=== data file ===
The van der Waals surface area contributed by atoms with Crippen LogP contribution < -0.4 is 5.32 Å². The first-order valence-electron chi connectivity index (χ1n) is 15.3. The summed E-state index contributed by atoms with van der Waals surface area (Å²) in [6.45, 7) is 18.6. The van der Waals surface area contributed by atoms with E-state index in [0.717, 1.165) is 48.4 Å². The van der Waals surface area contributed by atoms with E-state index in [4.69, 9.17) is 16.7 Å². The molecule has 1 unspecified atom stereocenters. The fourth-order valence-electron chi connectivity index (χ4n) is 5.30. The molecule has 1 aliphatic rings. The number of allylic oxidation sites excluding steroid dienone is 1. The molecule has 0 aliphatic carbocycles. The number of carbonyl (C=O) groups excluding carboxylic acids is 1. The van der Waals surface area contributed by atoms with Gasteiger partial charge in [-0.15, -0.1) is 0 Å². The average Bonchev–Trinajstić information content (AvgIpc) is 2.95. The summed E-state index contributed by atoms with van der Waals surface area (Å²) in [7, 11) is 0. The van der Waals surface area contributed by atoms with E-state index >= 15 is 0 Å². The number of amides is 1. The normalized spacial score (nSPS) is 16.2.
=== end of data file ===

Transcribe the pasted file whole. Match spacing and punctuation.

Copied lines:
The van der Waals surface area contributed by atoms with Crippen LogP contribution < -0.4 is 5.32 Å². The first-order valence-electron chi connectivity index (χ1n) is 15.3. The summed E-state index contributed by atoms with van der Waals surface area (Å²) in [6.45, 7) is 18.6. The van der Waals surface area contributed by atoms with E-state index in [0.717, 1.165) is 48.4 Å². The van der Waals surface area contributed by atoms with E-state index in [4.69, 9.17) is 16.7 Å². The molecule has 1 unspecified atom stereocenters. The fourth-order valence-electron chi connectivity index (χ4n) is 5.30. The molecule has 1 aliphatic rings. The number of allylic oxidation sites excluding steroid dienone is 1. The molecule has 0 aliphatic carbocycles. The number of carbonyl (C=O) groups excluding carboxylic acids is 1. The van der Waals surface area contributed by atoms with Gasteiger partial charge in [-0.15, -0.1) is 0 Å². The average Bonchev–Trinajstić information content (AvgIpc) is 2.95. The summed E-state index contributed by atoms with van der Waals surface area (Å²) in [7, 11) is 0. The van der Waals surface area contributed by atoms with E-state index >= 15 is 0 Å². The number of amides is 1. The normalized spacial score (nSPS) is 16.2.